The messy-middle! – II

The kind of attitude you develop towards yourself determines how you will lead your career, your teams, and your professional as well as personal relationships.

At a recent workshop that I happened to attend, I saw the trainer encouraging the members to pat themselves on their back for their commitment to the program and their active participation. Initially, I felt odd doing it and then as I pat myself, I suddenly felt energised and proud of my contribution during the day. This small act made me pause and reflect.

When was the last you patted yourself for what you have done well? What stops you from praising yourself?

If you want to get out of the messy-middle and hone your executive presence, the first step has to begin by looking inwards.

And that is the thing – we often end up judging ourselves harshly.

We are either comparing ourselves with others and/or chasing perfectionism that only delays the start of action. Imposter syndrome wherein a person self-doubts his/her accomplishments and skills is all pervasive. It raises its ugly head most when you find yourself in a new job or with a new task or in a new environment. You suddenly get overwhelmed with it all. At such times, we forget that we all have our inner resources and strengths to fall back upon, successful examples to pull out and look into the mirror, and yes, pat ourselves.

If it is not the self, then it is aspect of work-life balance that threatens performance at the messy-middle. For women especially, being surrounded by work both at the professional and personal front, often makes them not step up to take larger risks. The yearning for stability becomes paramount and there is a constant inner chatter and self-retrospection on how to stay calm under pressure.

The ‘being in the moment’ and present in the situation calls for a lot of effort from women who are in the mid-career phase of their lives. Adjusting one’s mindset as per the situation and environment at such becomes very important.

Our feelings and emotions play a big role in how we react or respond to a particular situation. Being aware of your feelings at a particular moment is the first step towards acknowledging them. The next step is to use those emotions to make the right choice. Of course, it is best to wait for those impulsive feelings of anger or the feelings of desolation to dissipate before you make a decision. Becoming aware of your emotions and using them intelligently to achieve what you wish to is a continuous process. Embrace your feelings and understand they are signals and not directives.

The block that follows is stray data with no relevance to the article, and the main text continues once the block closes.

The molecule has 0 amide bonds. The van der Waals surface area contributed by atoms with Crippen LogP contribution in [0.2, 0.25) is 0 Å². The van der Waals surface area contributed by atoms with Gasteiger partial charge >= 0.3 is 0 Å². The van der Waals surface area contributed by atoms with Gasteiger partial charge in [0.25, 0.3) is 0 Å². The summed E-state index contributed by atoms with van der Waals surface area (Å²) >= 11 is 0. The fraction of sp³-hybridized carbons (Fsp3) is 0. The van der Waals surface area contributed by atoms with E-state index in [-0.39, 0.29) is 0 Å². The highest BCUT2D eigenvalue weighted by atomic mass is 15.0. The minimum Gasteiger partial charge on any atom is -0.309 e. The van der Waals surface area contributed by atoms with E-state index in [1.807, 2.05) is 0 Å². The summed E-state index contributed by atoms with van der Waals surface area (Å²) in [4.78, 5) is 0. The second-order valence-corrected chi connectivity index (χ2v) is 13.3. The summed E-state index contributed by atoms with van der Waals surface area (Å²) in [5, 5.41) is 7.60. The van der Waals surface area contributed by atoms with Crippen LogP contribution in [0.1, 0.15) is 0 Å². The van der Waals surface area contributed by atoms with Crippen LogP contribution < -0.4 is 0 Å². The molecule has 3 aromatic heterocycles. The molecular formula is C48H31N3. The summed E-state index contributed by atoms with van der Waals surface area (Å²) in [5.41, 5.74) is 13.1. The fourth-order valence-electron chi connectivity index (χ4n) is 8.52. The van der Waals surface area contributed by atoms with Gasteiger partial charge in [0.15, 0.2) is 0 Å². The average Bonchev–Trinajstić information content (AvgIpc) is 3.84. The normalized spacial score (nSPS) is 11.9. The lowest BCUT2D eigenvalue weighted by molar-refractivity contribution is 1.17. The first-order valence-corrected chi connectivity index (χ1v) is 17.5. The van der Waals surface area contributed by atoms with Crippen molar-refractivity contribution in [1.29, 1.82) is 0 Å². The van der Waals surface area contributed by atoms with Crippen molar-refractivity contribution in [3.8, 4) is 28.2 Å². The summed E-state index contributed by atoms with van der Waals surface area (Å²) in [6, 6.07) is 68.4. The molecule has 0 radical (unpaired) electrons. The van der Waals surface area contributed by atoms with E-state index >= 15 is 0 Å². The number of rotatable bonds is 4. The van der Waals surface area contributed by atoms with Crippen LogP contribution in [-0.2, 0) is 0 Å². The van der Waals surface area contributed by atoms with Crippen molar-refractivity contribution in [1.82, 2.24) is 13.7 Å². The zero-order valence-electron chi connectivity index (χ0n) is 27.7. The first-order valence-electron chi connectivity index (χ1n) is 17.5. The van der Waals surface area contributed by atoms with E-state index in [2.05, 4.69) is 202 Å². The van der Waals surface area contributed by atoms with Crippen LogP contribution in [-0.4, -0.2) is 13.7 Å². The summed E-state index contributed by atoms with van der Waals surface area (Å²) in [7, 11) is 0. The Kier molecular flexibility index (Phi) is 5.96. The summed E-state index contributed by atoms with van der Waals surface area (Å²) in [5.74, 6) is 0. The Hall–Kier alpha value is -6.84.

Once you are aware of your emotions and understand what makes you react the way you do, you can keep an eye out for those triggers and be kind to your own self. It is then time to step up the ladder.

Leadership presence is deeper than executive presence. Be aware of your leadership style. How do you come across? Today’s uncertain environment calls for leaders to be vulnerable and authentic. To be a true leader you need to be ready to embrace failures and then even celebrate them.

Acknowledge what you do not know. It is a myth that leaders or for that matter anyone, is supposed to know everything. Asking for information and help does not make a leader look inadequate or a dimwit. On the contrary, the leader comes across as confident and sure of his/her own capabilities and understanding of what works best. A leader is a fusion of confidence, courage, vulnerability, kindness, and much more.

How you are inside and how your come across will in the end define your presence and aura.

The views and opinions published here belong to the author and do not necessarily reflect the views and opinions of the publisher.

Sarita Bahl
Sarita Bahl is an alumnus of Tata Institute of Social Sciences and the Swedish Institute of Management Program. An experienced and versatile leader, she comes with nearly four decades of professional experience. She has over the years successfully overseen the communications and public affairs function and led the corporate social responsibility strategy for Bayer South Asia, Pfizer, and Monsanto, among others. Sarita has held multiple roles across diverse industries, the public sector, trade associations, MNCs, and the not-for-profit sector. Her areas of interest include advocacy, stakeholder engagement, sustainability, and communications.

As an Associate Certified Coach (ACC) from the International Coaching Federation (ICF) and Senior Practitioner (Mentoring) from the European Council of Mentoring and Coaching (EMCC), Sarita specializes in career transition, inner engineering and life issues. Sarita enjoys writing and is passionate about animals, books, and movies.

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